If 1 is primary, 2 is secondary, 3 is tertiary, what is 0?

As the question states: 1 is primary, 2 is secondary, and so on.

Given this pattern, what is 0? I’ve heard zeronary and nullary but I have no idea which is correct (if either). I’ve heard zeronary used in software documentation to refer to a set of data points equal to zero but never in actual conversation, and I’m struggling to think of when you’d even be able to use it.


Historically no such word exists. Primary, secondary, etc. come from Latin and ancient Rome. The Romans however, had no concept of 0. The closest they knew was ‘none’ (English translation). There is an old joke about this very question, to which the answer is “nunnery”/”noneary” 🙂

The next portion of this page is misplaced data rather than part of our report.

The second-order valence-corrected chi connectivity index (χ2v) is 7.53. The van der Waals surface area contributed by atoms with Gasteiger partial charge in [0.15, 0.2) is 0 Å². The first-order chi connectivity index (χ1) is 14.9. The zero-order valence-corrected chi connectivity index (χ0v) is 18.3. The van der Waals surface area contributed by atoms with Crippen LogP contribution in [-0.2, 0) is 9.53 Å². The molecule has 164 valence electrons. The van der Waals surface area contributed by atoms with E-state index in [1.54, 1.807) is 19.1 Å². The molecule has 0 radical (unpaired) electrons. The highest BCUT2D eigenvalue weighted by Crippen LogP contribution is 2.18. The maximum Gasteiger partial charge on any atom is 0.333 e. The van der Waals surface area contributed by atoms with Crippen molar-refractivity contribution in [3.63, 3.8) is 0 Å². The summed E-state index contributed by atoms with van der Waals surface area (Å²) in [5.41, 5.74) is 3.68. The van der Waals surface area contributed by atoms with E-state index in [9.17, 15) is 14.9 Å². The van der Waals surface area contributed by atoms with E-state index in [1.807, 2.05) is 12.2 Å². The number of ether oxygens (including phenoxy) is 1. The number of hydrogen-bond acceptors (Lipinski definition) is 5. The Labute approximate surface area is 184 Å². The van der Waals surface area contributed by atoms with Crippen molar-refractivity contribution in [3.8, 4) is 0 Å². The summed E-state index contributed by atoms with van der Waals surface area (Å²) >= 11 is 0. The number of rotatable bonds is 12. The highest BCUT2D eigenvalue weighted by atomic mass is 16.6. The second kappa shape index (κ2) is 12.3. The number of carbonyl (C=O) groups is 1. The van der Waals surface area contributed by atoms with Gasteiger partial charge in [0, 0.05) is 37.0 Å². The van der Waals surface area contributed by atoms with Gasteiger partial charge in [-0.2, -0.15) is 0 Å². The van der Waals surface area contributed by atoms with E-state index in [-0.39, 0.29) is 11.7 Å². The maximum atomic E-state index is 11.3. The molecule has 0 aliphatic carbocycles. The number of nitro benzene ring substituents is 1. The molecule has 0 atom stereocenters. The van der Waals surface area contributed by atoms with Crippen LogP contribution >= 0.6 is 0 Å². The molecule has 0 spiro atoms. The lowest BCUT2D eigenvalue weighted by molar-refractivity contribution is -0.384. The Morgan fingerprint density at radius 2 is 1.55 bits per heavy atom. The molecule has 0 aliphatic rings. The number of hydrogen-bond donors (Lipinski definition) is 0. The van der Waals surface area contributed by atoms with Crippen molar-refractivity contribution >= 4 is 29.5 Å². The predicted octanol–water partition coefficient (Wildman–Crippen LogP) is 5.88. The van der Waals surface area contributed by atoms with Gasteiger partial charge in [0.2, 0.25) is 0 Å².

In recent years the term ‘nullary’ has won popularity in certain technical areas, mainly mathematics and computer science. Although the word exists, generally it doesn’t make sense outside the particular field, because “There can be none before the first” (meaning: primary/secondary/etc. are labels you apply in order, if nullary were a word, it would label a thing that isn’t there. But a thing that isn’t there cannot be labeled.)

Source : Link , Question Author : leylandski , Answer Author : Born2Smile

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